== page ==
Dielectric Permittivity (ε)
Permittivity is conceptually similar to electrical conductivity. It relates charge separation, rather than current, to the applied electric field. Materials that have no free charge carriers such as ions or electrons may still appear to pass current when a voltage is applied. That is, energy will be drawn from the voltage source to move charge .
The charge that moves is bound to the molecules of the material, for example the positive charge on the nucleus and the negative charges of the electron shells. An applied field polarizes the charge distribution with the positive charges moving in one direction and the negative charges moving in the opposite direction. Figure 1 shows a schematic result of applying an electric field to a molecule.
Intrinsic polarization, p, has units of charge ·distance per meter3, or coulombs/m2. The dielectric permittivity relates polarization to the applied field:
The permittivity is often expressed in terms of the permittivity of free space, e0, in terms of the dielectric constant K.
As the figure 3 shows, K varies from its free space value of 1 to a maximum of 80 for water. K is strongly frequency dependent in parts of the frequency spectrum, and should more properly be portrayed as complex. For our purposes, these aspects can be ignored. For this report, K is considered only at ground penetrating radar (GPR) frequencies, in the range 100 to 1,000 MHz.
Permittivity is the primary factor influencing the speed of electromagnetic radiation in earth materials at GPR frequencies. Contrasts in velocity, in turn, produce reflections of electromagnetic energy within the Earth. Thus, K is the major influence on ground penetrating radar measurements. From equation 1, e has units of coulombs/(volt-meter) or farads/m. From equation 1, K is dimensionless.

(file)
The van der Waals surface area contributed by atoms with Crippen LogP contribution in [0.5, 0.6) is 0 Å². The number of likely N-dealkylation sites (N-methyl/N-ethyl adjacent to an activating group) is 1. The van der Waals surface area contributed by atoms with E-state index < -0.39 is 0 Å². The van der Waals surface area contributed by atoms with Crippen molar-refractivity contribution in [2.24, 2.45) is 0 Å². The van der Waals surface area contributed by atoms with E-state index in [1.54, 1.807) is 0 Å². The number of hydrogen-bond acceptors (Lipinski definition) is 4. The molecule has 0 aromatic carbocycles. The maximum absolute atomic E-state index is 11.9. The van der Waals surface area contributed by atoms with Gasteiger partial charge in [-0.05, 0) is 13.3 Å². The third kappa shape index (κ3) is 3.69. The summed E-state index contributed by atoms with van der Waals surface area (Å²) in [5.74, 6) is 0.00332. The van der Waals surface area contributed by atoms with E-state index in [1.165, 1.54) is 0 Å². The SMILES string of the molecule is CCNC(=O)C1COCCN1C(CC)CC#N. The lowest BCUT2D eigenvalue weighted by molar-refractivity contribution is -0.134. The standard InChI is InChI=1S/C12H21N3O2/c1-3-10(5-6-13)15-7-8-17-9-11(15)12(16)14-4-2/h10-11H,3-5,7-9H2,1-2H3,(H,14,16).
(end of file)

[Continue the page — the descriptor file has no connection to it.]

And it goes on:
Figure 1. Schematic displacement of charge within a molecule by an electric field E.
The speed V of electromagnetic waves through a medium of permittivity e and magnetic permeability (see next section) m is:
The ratio R of the reflected to incident signal amplitude for an EM signal traveling from medium 1 towards medium 2 is:
With a dielectric constant of 80, water dominates the permittivity of rock water mixtures. There does not appear to be one widely accepted model for water-saturated rocks. One model, proposed by Calvert (1987), is:
This relationship is plotted in figure 2.
Figure 2. Dielectric constant of a water-saturated rock as a function of porosity (Kw = 81; Km = 3).
Figure 3. Dielectric constant range for some common materials.
Figrue 3 shows the range of the dielectric constant for different geologic materials including air (dielectric constant = 1) and water (dielectric constant = 80).
An issue related to conductivity is the attenuation (a) of radar signals by conductive soils and overburden. This is usually quoted in decibels per meter and in the frequency range 100 to 1000 MHz is approximated as (Annan, 1991):
For example, over ground having a conductivity of 30 mS/m and K of 25, a typical GPR signal would be attenuated at a = 10.1 decibels/meter. A good radar system might have 100 dB of sensitivity to use in ground transmission. In this environment, its penetration would be limited to 5 meters (of two-way travel).
The pages found under Properties are substantially based on a report produced by the United States Department of Transportation:
Wightman, W. E., Jalinoos, F., Sirles, P., and Hanna, K. (2003). "Application of Geophysical Methods to Highway Related Problems." Federal Highway Administration, Central Federal Lands Highway Division, Lakewood, CO, Publication No. FHWA-IF-04-021, September 2003. http://www.cflhd.gov/resources/agm/